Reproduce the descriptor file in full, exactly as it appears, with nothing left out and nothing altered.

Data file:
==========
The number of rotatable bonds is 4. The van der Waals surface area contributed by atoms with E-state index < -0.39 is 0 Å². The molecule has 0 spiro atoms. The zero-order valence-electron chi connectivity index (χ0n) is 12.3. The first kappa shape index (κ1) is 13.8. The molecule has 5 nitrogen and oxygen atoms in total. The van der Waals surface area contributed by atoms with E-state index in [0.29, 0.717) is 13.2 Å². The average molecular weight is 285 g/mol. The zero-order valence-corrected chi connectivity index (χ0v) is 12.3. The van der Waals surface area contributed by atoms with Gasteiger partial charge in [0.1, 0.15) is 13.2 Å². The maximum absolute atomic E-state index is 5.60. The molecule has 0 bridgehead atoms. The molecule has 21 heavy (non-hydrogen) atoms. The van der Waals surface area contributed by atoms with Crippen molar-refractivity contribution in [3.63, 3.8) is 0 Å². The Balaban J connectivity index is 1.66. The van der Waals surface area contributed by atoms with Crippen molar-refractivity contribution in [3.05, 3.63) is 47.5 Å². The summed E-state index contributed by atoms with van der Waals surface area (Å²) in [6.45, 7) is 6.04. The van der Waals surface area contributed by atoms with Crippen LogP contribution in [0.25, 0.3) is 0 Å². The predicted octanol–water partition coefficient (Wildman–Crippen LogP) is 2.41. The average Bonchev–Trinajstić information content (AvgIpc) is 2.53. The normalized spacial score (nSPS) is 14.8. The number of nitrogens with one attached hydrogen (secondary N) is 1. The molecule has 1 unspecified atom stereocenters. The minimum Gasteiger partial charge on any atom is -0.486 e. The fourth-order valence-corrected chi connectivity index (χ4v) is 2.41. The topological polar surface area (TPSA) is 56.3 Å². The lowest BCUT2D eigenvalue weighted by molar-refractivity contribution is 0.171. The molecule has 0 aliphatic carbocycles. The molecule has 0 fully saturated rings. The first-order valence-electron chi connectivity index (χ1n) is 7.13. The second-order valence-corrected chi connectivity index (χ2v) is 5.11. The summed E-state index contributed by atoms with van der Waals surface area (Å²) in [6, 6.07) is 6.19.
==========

The number of rotatable bonds is 4. The van der Waals surface area contributed by atoms with E-state index < -0.39 is 0 Å². The molecule has 0 spiro atoms. The zero-order valence-electron chi connectivity index (χ0n) is 12.3. The first kappa shape index (κ1) is 13.8. The molecule has 5 nitrogen and oxygen atoms in total. The van der Waals surface area contributed by atoms with E-state index in [0.29, 0.717) is 13.2 Å². The average molecular weight is 285 g/mol. The zero-order valence-corrected chi connectivity index (χ0v) is 12.3. The van der Waals surface area contributed by atoms with Gasteiger partial charge in [0.1, 0.15) is 13.2 Å². The maximum absolute atomic E-state index is 5.60. The molecule has 0 bridgehead atoms. The molecule has 21 heavy (non-hydrogen) atoms. The van der Waals surface area contributed by atoms with Crippen molar-refractivity contribution in [3.63, 3.8) is 0 Å². The Balaban J connectivity index is 1.66. The van der Waals surface area contributed by atoms with Crippen molar-refractivity contribution in [3.05, 3.63) is 47.5 Å². The summed E-state index contributed by atoms with van der Waals surface area (Å²) in [6.45, 7) is 6.04. The van der Waals surface area contributed by atoms with Crippen LogP contribution in [0.25, 0.3) is 0 Å². The predicted octanol–water partition coefficient (Wildman–Crippen LogP) is 2.41. The average Bonchev–Trinajstić information content (AvgIpc) is 2.53. The normalized spacial score (nSPS) is 14.8. The number of nitrogens with one attached hydrogen (secondary N) is 1. The molecule has 1 unspecified atom stereocenters. The minimum Gasteiger partial charge on any atom is -0.486 e. The fourth-order valence-corrected chi connectivity index (χ4v) is 2.41. The topological polar surface area (TPSA) is 56.3 Å². The lowest BCUT2D eigenvalue weighted by molar-refractivity contribution is 0.171. The molecule has 0 aliphatic carbocycles. The molecule has 0 fully saturated rings. The first-order valence-electron chi connectivity index (χ1n) is 7.13. The second-order valence-corrected chi connectivity index (χ2v) is 5.11. The summed E-state index contributed by atoms with van der Waals surface area (Å²) in [6, 6.07) is 6.19.